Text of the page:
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Google announced today that the cute, entirely autonomous car prototype they released in May has been realized as a fully-functional auto ready to hit the roads of Northern California in the new year.

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Nielsen statistics show Chinese consumers are more interested in autonomous technology than the US and Germany.

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Self driving cars represent a tiny fraction of California's approximately 32 million registered vehicles

Computer-driven cars have been testing their skills on California roads for more than four years - but until now, the Department of Motor Vehicles wasn't sure just how many were rolling around.

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Toyota executives say the company's primary focus is on safety. At least for the time being, that means the company won't pursue development of a driverless car.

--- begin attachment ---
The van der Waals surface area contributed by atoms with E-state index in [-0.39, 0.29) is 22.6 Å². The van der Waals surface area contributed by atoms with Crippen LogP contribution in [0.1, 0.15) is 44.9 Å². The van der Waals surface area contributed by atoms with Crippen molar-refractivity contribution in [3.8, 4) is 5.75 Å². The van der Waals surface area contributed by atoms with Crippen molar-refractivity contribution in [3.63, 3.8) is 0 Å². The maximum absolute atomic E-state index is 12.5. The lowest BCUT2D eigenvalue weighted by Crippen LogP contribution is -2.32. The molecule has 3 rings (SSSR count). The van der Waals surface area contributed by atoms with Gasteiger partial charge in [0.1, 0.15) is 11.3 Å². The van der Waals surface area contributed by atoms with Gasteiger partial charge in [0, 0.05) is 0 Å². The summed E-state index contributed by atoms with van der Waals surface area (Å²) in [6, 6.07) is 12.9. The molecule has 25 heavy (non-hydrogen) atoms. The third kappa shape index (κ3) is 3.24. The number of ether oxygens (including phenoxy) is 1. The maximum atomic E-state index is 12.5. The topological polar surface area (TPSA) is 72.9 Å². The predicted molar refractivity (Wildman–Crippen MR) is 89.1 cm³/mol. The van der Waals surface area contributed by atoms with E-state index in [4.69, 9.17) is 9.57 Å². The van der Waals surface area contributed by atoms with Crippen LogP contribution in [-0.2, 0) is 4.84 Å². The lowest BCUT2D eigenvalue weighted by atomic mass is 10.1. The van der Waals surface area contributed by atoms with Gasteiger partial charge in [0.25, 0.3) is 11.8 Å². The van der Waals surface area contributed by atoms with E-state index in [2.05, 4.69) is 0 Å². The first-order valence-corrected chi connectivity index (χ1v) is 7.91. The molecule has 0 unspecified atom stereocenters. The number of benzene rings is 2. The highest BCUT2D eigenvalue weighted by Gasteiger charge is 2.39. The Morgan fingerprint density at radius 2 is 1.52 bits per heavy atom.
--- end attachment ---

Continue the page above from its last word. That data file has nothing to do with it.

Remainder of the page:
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Self-driving cars can't handle potholes, bad weather, says new report

Google's self-driving car is being heralded as a massive step forward for automotive technology, but a computer-guided victory lap might be premature.

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Man rides in the back seat while car travels on freeway

A man lets his Infiniti Q50 with Active Lane Control drive for him at speed down Germany's famous Autobahn to test the car's suite of safety systems.